- In Arrested Development, Lindsay and Tobias attempt counseling after Tobias quits his job to become an actor. A simple role-playing exercise leads to Tobias and the therapist nearly kissing and the therapist not only siding with Tobias, but also quitting his job to become an actor as well. This is something of a subversion as it's the therapist and Tobias who are portrayed as crazy.
- Smart Guy: Happens in "From A to Double D," when T.J. uses his knowledge of psychology to get to the root of why Tucker has been bullying him about his ears, after T.J.'s crack about his father being so ugly he got arrested for mooning touches a nerve (since Tucker's dad really did go to jail). Tucker starts bullying another student just after their session is over, though T.J. sees it as a compromise since he's not the subject of Tucker's bullying anymore.
- Played with in an episode of The Big Bang Theory, where Penny (as a pharma rep) is trying to sell a drug to a therapist who refuses to see her. The gang suggests Leonard make an appointment and use it to talk up Penny so that she can use it as her opening, and he reluctantly agrees. He comes out of his session feeling better and with an invitation for Penny to talk to the therapist, but when Penny gets there, the therapist isn't interested in hearing her sales pitch. She wants to talk about why Penny thinks it's okay to manipulate her boyfriend like that. Then, after some awkward attempts at justification, Penny winds up opening up to the therapist, which does pave the way for some introspection, and at no point is Leonard framed as the bad guy in the episode. But if you consider the point being "sell this drug to this therapist" rather than "make my boyfriend do what I want him to," then it was a failure, because Penny admits to the unpleasant side-effects at the end of her session, basically guaranteeing she doesn't get the sale.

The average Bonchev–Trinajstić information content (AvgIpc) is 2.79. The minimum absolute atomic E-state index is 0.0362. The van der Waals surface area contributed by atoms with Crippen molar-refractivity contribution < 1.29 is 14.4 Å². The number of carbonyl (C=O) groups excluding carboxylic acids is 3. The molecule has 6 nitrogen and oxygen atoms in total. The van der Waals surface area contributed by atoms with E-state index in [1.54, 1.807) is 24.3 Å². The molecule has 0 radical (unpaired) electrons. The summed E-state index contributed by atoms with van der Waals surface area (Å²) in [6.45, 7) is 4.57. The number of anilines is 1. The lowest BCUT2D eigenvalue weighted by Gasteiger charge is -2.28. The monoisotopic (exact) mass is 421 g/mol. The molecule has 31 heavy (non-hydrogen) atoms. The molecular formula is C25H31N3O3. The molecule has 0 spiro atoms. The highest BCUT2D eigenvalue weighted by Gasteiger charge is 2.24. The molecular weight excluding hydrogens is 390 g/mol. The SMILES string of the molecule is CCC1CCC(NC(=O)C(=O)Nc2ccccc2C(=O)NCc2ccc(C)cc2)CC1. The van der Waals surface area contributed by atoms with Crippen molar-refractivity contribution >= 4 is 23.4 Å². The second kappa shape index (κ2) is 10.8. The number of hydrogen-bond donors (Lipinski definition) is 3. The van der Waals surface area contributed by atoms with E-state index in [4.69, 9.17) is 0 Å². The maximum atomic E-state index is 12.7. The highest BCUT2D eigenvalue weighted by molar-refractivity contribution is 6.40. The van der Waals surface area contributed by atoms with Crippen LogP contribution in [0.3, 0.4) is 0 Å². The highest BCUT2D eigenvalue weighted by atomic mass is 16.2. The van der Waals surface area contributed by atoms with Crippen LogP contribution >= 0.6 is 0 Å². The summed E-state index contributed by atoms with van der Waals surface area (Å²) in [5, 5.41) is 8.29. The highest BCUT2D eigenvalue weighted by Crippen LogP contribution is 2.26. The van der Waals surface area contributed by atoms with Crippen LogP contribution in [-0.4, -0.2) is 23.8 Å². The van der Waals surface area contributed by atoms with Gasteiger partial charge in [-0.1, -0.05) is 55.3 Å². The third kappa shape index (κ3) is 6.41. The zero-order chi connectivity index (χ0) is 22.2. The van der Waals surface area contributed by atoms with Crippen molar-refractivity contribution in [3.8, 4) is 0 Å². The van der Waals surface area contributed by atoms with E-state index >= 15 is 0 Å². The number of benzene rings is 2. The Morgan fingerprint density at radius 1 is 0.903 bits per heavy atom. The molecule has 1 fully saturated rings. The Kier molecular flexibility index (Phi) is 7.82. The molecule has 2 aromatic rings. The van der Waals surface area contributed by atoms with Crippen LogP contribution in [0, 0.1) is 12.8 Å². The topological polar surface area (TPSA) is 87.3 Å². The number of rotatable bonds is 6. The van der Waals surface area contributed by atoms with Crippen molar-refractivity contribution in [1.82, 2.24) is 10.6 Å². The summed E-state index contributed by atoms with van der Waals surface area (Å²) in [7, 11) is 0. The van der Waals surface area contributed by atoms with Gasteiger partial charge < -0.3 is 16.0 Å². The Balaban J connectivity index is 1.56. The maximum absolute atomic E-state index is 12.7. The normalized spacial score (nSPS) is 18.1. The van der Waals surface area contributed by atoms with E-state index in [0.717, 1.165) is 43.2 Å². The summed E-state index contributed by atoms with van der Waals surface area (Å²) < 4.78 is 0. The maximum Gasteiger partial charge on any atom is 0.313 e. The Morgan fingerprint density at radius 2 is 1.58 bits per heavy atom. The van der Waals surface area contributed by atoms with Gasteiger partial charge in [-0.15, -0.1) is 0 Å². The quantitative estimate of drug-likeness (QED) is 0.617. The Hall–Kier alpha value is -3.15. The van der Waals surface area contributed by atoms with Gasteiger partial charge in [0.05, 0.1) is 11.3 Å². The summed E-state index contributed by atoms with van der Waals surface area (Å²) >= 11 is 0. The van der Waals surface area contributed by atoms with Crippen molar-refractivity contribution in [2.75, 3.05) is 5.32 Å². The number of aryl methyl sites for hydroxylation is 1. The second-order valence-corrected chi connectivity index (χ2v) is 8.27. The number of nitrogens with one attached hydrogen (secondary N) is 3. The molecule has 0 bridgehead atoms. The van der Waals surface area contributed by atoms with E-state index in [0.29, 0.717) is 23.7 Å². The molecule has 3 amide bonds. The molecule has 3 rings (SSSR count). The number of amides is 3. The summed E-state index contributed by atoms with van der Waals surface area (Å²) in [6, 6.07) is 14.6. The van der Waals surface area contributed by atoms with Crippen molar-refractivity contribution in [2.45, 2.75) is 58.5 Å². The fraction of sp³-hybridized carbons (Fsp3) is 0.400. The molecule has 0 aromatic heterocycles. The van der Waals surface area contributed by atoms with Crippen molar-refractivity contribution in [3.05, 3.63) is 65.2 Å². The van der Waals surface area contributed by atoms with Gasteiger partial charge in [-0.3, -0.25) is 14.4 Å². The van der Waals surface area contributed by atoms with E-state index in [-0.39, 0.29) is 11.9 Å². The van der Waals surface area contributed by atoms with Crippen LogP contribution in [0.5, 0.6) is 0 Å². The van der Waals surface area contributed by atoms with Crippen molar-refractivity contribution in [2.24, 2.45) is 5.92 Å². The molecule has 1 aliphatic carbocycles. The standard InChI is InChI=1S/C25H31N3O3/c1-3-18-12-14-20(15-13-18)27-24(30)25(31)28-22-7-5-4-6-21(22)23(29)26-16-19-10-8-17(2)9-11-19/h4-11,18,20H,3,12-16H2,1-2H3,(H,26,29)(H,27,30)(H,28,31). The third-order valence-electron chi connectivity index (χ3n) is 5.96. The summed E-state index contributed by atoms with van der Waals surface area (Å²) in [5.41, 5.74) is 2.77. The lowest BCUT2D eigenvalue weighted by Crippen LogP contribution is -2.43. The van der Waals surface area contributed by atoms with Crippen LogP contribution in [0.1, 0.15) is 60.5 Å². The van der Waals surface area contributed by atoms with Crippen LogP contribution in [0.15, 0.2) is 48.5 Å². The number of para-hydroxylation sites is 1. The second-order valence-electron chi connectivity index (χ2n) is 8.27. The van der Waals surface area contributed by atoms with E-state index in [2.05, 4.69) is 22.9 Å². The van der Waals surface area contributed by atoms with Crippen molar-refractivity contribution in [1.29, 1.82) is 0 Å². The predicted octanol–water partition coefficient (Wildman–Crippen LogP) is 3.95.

- Cheers: As an engagement gift, Frasier gives Sam and Diane a therapy session with a friend of his. He comes to the conclusion that the two have a completely unhealthy relationship, there's no trust between them and they should never see one another again. Diane utterly refuses to accept this, and spends the entire evening badgering the man (who notes nothing about this is helping Diane's case), until he finally has a screaming breakdown as only John Cleese can deliver.
- In the webcomic Venus Envy, Zoe's mother tries to find therapists to convince Zoe that she is indeed male. The therapists instead agree that Zoe has GID and a couple recommend therapy for her mother.
- The Simpsons:
- "There's No Disgrace Like Home": The episode has Homer insist the family go to a therapy session. They all blame him (although this might have been annoyance at him having sold their TV to pay for it) and when the doctor escalates to electroconvulsive aversion therapy to force them to be nice to each other, the Simpsons instead shock each other until the clinic and the city blocks surrounding it start to brown out.
- "Margical History Tour": During the story of King Henry VIII, Margerine takes Henry to marriage counseling in the hopes of stopping the king from marrying someone else. However the therapist (Hibbert) is all for Henry kicking his wife to the curb. Having four men push axes against his neck threatening to kill him the second he tried to talk about saving the marriage might have something to do with it.
- "The War of the Simpsons": Homer and Marge attend couples counseling with Reverend Lovejoy. After they state why they're having problems (which involves Homer saying just one thing he dislikes about Marge and Marge belting out a Long List several hours long, which she doesn't ends so much as pauses because she can't recall any more things she dislikes of Homer at the moment), Lovejoy admits it's the first time he's ever agreed completely with one side (that side being Marge).
- "Fear Of Flying": A Running Gag throughout the episode is Homer believing that the therapist will turn Marge against him by trying to put the blame of all of Marge's problems onto him (not that he isn't to blame for a lot of Marge's problems, but he assumes that the therapist will somehow brainwash Marge into getting a divorce after apparently seeing it happen many times before with other men). After a pretty bad first impression and Marge getting her fear of flying fixed, the therapist does tries to talk to Marge about "the big problem" that is Homer... and Homer barges into the office to take Marge away.
- Family Guy: In Doctor C & The Women, Peter takes Lois to see Cleveland, who is currently an Unlicensed Therapist, after Lois gets fed up with Peter not listening to her. Cleveland ultimately sides with Lois and considers Peter the problem.